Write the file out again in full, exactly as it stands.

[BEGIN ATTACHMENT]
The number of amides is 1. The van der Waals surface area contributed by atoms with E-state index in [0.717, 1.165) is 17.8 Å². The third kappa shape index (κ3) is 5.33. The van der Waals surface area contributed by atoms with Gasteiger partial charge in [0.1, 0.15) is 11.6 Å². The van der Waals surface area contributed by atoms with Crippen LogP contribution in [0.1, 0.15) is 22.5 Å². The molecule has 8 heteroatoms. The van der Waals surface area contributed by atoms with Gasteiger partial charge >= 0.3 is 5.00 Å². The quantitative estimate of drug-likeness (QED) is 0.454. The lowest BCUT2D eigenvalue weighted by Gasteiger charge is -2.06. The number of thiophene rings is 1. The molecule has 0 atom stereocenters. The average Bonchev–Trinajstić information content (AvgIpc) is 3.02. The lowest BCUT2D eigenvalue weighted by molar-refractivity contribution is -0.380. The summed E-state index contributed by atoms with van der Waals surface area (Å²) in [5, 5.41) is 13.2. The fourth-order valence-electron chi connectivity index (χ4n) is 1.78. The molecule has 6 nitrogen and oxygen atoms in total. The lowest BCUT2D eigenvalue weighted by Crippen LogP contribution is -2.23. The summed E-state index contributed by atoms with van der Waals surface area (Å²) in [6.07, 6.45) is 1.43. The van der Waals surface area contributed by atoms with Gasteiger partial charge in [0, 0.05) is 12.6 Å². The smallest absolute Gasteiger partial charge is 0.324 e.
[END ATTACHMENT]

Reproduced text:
The number of amides is 1. The van der Waals surface area contributed by atoms with E-state index in [0.717, 1.165) is 17.8 Å². The third kappa shape index (κ3) is 5.33. The van der Waals surface area contributed by atoms with Gasteiger partial charge in [0.1, 0.15) is 11.6 Å². The van der Waals surface area contributed by atoms with Crippen LogP contribution in [0.1, 0.15) is 22.5 Å². The molecule has 8 heteroatoms. The van der Waals surface area contributed by atoms with Gasteiger partial charge >= 0.3 is 5.00 Å². The quantitative estimate of drug-likeness (QED) is 0.454. The lowest BCUT2D eigenvalue weighted by Gasteiger charge is -2.06. The number of thiophene rings is 1. The molecule has 0 atom stereocenters. The average Bonchev–Trinajstić information content (AvgIpc) is 3.02. The lowest BCUT2D eigenvalue weighted by molar-refractivity contribution is -0.380. The summed E-state index contributed by atoms with van der Waals surface area (Å²) in [5, 5.41) is 13.2. The fourth-order valence-electron chi connectivity index (χ4n) is 1.78. The molecule has 6 nitrogen and oxygen atoms in total. The lowest BCUT2D eigenvalue weighted by Crippen LogP contribution is -2.23. The summed E-state index contributed by atoms with van der Waals surface area (Å²) in [6.07, 6.45) is 1.43. The van der Waals surface area contributed by atoms with Gasteiger partial charge in [0, 0.05) is 12.6 Å². The smallest absolute Gasteiger partial charge is 0.324 e.